West End leading lady Louise Dearman joins Judy Garland’s daughter Lorna Luft and TV star Ray Quinn in The Songbook of Judy Garland, celebrating the life and songs of the Hollywood legend the show is just about to embark on a UK tour. TPR Scotland’s Fraser MacDonaldmanaged to grab ten minutes with the star in between rehearsals.
FM: Louise, can you give us a little bit of information about the show and what you will be doing?
LD: Well the show started as a concept production to simply celebrate the music that Judy Garland made famous and that is still very much alive today. It has in fact become so much more than that. I’m doing a lot of dancing, which I didn’t think would happen – it’s been a while since I have done any dancing – but it’s fantastic. It brings back that good old MGM style, all singing, all dancing routine. I dance with Ray Quinn a lot, which is fantastic, and in terms of songs, it’s just one hit after the other. They are fantastic to perform and the cast are excellent, obviously fronted by Lorna Luft who is just excellent. It is very, very special watching her perform, actually. You kind of feel that little bit closer to Judy Garland, which is special. It’s a concert performance, as in we are just doing the songs that Judy Garland made famous, but it is definitely a full-scale production.
FM: Do you think, for Judy’s fans, that it is better to have a concert performance than a dramatisation of her life in that nothing is lost in plot and the music can speak for itself?
LD: I think so because it completely focuses on the music. There is no one impersonating Judy, it is literally just about music. Lorna will be chatting throughout the concert, in the moments that she sings, just telling some stories and as Ray said earlier, a lot of people focus on the tragic side of Judy Garland and the terrible things that happened to her. For me, all the movies are wonderful to watch, but I really prefer her live concerts and radio show – watching her be ‘her’, if that makes sense. You get a real sense of what good fun she was and how wonderful it would have been to perform with her, to watch her live. But I think Judy’s fans will love it because it celebrates her music and it is not focusing on the tragedy. What I also hope is that lots of my fans from Wicked, who are mainly young girls, will be introduced into this world when they come and see the show.
FM: There are a lot of big names involved in putting this show together – does that make for good company backstage?
LD: We have a brilliant cast as far as talent goes; everyone is wonderful but they are also great, lovely people to work with. We laugh a lot. There is a lot to get done because like I said, is not just a case of standing on stage and singing, it’s a full performance, a choreographed production. In among all of that, we are definitely laughing (probably a bit too much!). There’s a great team – it’s not often that you don’t get a class of egos somewhere, but everyone is just cracking on and working together.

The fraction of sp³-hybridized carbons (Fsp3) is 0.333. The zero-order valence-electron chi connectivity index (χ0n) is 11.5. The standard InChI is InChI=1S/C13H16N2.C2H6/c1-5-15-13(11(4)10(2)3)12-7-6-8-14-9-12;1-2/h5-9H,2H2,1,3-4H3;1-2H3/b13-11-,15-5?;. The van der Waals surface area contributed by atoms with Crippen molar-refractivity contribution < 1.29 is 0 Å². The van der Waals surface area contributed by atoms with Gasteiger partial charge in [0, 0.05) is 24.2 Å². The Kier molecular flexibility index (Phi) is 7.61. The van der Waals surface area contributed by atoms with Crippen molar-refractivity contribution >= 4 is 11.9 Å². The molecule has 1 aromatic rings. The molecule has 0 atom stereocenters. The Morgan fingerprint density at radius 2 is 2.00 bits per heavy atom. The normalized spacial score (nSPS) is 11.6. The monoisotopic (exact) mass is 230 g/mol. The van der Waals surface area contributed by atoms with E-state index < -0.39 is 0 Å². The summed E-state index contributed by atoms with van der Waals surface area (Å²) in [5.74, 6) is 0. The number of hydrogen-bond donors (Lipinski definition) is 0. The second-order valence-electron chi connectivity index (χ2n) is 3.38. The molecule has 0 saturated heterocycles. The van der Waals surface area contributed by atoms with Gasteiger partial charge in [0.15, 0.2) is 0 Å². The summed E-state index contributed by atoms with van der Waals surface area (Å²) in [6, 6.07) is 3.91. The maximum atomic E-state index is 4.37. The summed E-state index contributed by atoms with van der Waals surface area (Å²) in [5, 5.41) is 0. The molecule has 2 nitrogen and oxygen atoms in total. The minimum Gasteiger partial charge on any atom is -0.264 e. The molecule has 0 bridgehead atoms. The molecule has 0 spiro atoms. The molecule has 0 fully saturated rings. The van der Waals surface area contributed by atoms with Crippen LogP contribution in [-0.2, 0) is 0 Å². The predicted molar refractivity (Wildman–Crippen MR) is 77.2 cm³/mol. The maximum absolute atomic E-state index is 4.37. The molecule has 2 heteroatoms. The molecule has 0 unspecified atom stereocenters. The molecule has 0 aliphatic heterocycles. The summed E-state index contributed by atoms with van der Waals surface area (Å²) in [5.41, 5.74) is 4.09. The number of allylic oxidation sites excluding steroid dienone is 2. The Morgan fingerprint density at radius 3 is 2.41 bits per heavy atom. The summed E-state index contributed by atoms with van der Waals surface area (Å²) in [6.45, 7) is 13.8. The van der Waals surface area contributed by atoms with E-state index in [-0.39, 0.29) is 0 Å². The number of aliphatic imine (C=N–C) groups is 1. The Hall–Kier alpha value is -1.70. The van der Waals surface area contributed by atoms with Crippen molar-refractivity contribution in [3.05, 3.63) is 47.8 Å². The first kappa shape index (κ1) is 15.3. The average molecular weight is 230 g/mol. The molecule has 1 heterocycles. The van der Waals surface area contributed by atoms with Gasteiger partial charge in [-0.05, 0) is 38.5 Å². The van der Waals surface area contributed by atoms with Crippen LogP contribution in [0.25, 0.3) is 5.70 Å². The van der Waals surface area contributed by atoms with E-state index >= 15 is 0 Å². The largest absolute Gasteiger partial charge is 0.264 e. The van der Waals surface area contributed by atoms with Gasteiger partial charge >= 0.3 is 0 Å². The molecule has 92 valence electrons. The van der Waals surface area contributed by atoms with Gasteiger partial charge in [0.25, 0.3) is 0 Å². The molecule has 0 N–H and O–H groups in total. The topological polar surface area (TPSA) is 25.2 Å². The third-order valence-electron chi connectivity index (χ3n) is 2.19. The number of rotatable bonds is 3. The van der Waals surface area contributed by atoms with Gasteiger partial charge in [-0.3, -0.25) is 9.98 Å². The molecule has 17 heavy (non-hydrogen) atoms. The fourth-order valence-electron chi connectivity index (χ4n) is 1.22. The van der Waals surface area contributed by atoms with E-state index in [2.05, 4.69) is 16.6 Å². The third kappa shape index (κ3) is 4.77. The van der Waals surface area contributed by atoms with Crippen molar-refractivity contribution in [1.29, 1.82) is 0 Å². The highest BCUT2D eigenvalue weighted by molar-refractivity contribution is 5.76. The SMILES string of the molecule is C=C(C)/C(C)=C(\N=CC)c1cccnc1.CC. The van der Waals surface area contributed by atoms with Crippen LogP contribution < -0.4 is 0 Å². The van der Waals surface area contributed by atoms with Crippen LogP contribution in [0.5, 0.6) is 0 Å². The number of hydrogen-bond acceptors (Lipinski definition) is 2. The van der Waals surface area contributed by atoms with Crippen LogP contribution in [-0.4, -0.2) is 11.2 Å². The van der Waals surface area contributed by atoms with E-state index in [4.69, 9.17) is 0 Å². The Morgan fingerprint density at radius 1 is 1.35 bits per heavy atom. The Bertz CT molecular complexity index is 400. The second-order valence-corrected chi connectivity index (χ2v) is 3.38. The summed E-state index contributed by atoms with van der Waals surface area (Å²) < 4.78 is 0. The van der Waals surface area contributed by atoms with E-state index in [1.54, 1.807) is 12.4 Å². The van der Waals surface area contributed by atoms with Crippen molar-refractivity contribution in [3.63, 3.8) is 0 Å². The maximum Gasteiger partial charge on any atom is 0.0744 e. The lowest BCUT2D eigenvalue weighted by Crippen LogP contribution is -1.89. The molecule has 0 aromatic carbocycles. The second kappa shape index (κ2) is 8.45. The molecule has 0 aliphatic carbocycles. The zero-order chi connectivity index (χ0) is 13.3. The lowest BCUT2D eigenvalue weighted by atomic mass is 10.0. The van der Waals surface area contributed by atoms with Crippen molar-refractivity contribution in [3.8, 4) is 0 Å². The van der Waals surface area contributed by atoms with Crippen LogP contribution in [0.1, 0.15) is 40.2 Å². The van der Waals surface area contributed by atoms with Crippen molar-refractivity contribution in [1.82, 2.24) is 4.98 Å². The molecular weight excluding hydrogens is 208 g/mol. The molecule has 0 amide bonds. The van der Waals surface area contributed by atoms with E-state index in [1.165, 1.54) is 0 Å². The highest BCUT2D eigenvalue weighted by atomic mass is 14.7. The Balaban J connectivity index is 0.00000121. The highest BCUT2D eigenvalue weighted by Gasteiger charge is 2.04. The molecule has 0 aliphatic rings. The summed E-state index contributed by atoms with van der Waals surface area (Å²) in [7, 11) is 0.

FM: Now, you mentioned Wicked and everybody knows that Wicked fans are pretty hard-core! So do you find for a show like this, which is quite different to Wicked, that the fans you have still enjoy it?
LD: It’s amazing really, they love it – and they’ve told me themselves they love it because they hear me singing lots of different stuff. I mean, there’s only so many times they can hear me singing “Defying Gravity” – that would leave them bored stiff! But lots of them who have been to see me in concert know I’ve been singing all sorts – Gershwin, Cole Porter – and they love hearing all that old music because it’s not out there quite as much as the modern musical theatre, so I really do think they are going to love this. Wicked may have brought them into the world of musical theatre, but that certainly doesn’t mean that is the only thing they can enjoy. There are lots of contemporary musicals out there but we see a lot of the older ones coming back and becoming more and more popular. You only have to look at Guys and Dolls, Top Hat, you know… so this kind of blends in with that. I think it is important that there’s variety.
FM: And I suppose it’s a bit of a tip of your hat to Judy, who obviously starred in The Wizard of Oz and with Wicked you’ve really taken that full circle and back to Judy.
LD: Exactly, and that’s why “Over the Rainbow” is so special to me in the show. It really is my favourite moment, and we don’t actually sing that, we leave it to Judy, as it should be.
FM: So, in terms of your solo career, we’ve seen a few albums with a good mix of songs. What does the future hold?
LD: I’ve recorded my fourth studio album actually, with a 30 piece orchestra and it’s all original material. I have a book coming out in June that I wrote with Mark Evans who of course was in Wicked and the Book of Mormon in the US. I am doing a concert with Kerry Ellis at the Prince Edward Theatre on 27 September which will be big, iconic duets that we’ve grown up listening to throughout the years. Kerry and I have known each other for 20 years, so I think it’s about time we did something together. I’m also touring with John Wilson Orchestra in November with Gershwin and Hollywood, so I have a pretty packed schedule! But I’d be complaining if it wasn’t that way.
Catch Louise in The Songbook of Judy Garland which starts its tour at the Edinburgh Playhouse on 8th May.